Early last Friday morning I took a taxi to the train station to catch the train to Bologne.

What an adventure that was! Imagine trying to figure out a train billboard with platforms and schedules in another language.

I found the number of my train and then there was this perplexing phrase after it 1CL testa. It wasn’t a platform number! And I saw it then as a phrase of some other trains too. I kept asking passerbys hoping someone spoke English. Finally someone told me it must be an abbreviation. I asked what testa meant and they said ‘in front’ and finally it dawned on me ‘first class in front’. I was in first class, so I’d have to go to the front of the train. Duh!

Unlike most people my first association with Bologne is not the luncheon meat but rather the international children’s book festival that happens every year in that fair city.

I’d always wanted to see it!

They call it the city of rose and red, because most of the buildings are rose and red.

The train ride was incredibly smooth. I was expecting the shrieking and jolting of a subway. And it traveled through what I later found out was the famous Tuscany region. I’d always thought Tuscany was in the south of Italy. And looking at the map there’s such a feeling of, I don’t know, homesickness, because you see names that are so familiar, that you’ve grown up with all your life, from Shakespeare like Verona and Mantua and Padua.

At every angle you encounter, you could take a picture of Bologne. It’s just so picturesque.

With its covered walkways, and flowerpots in the windows.

My session was in the Library for Women Studies in what used to be an old convent. I think it was from the fourteenth century. But ‘old’ is a relative term. Some Italians told me that anything less than a thousand years old is ‘new’.

There was an inner courtyard, just like I’d seen in so many postcards, that seemed serene and quiet. The rush of traffic outside did not enter here. There was a low wall surrounding the courtyard that was whitewashed and formed a good bench that you could sit on and relax.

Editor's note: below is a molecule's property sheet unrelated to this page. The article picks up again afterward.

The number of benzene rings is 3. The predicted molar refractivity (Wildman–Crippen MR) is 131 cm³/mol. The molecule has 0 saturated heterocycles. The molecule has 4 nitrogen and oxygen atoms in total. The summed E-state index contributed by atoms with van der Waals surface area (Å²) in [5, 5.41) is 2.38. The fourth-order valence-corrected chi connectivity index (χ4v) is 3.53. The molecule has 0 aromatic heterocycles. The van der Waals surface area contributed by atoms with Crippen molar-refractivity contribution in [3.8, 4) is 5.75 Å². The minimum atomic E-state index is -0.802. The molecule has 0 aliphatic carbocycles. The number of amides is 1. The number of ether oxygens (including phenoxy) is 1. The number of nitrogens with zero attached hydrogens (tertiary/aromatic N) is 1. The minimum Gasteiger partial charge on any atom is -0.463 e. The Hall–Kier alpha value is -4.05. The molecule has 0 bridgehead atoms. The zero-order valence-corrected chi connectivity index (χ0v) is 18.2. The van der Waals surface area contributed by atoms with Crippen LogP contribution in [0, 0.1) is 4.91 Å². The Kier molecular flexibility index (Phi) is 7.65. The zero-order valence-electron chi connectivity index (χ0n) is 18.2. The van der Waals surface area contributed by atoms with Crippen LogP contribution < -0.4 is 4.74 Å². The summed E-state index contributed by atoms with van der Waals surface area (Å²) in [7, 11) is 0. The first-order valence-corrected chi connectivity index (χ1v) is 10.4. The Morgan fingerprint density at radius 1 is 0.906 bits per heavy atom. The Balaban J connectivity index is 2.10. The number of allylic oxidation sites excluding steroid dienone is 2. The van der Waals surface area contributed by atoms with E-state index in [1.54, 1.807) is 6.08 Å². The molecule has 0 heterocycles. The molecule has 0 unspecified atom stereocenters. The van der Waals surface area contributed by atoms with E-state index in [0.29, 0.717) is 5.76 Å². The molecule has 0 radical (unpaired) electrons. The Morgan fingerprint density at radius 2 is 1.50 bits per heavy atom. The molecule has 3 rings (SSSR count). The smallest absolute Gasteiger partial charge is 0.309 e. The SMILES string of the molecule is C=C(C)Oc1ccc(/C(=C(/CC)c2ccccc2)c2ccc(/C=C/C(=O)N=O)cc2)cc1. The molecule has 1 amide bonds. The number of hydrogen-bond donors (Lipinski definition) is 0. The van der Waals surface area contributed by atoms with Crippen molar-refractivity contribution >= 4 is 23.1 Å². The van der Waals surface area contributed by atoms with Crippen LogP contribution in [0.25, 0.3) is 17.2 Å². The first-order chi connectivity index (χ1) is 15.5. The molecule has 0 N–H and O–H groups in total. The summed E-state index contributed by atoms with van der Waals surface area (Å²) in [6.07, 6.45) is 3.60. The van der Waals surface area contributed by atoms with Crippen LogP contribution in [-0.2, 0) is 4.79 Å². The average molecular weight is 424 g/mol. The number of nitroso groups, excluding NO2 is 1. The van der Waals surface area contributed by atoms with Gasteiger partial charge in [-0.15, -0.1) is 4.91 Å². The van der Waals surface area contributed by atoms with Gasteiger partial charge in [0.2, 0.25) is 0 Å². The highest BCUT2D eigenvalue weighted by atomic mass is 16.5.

And the sun lit a square. They led me into the room that would be my venue. It was incongruous to say the least. The ceiling was high arched with accents of pink, if I’m remembering right. They took me into an adjoining room and I sat at a table, an old wooden table and stared at the wall where Roman columns seemed to flank an invisible doorway, there was even a lintel across the top and I wondered if it had been bricked up and plastered over. Parts of one of the column was missing.

And then I took a closer look at the door I’d passed through. It too had an ancient lintel.

I’m a real sucker for old stuff. When I went to Quebec city many years ago, just seeing the old stone walls and the cobblestones, sent my heart a-fluttering. Imagine how I felt not only seeing such ancient buildings but sitting within them, and yet, like I said it was incongruous because all along the walls were computers and desks. They didn’t belong.

This should be a place of silent reverie not of humming hard drives.

My host, a lovely petite brunette named Silvia Radicioni took me to a bookstore/restaurant named Eataly! I had some tortellini with ricotta and some bluefish that was fantastic!

And of course we walked. Italy requires a LOT of walking! And my poor foot was sore. But during the walking Silvia took me to see a special group of churches that actually has seven churches in one.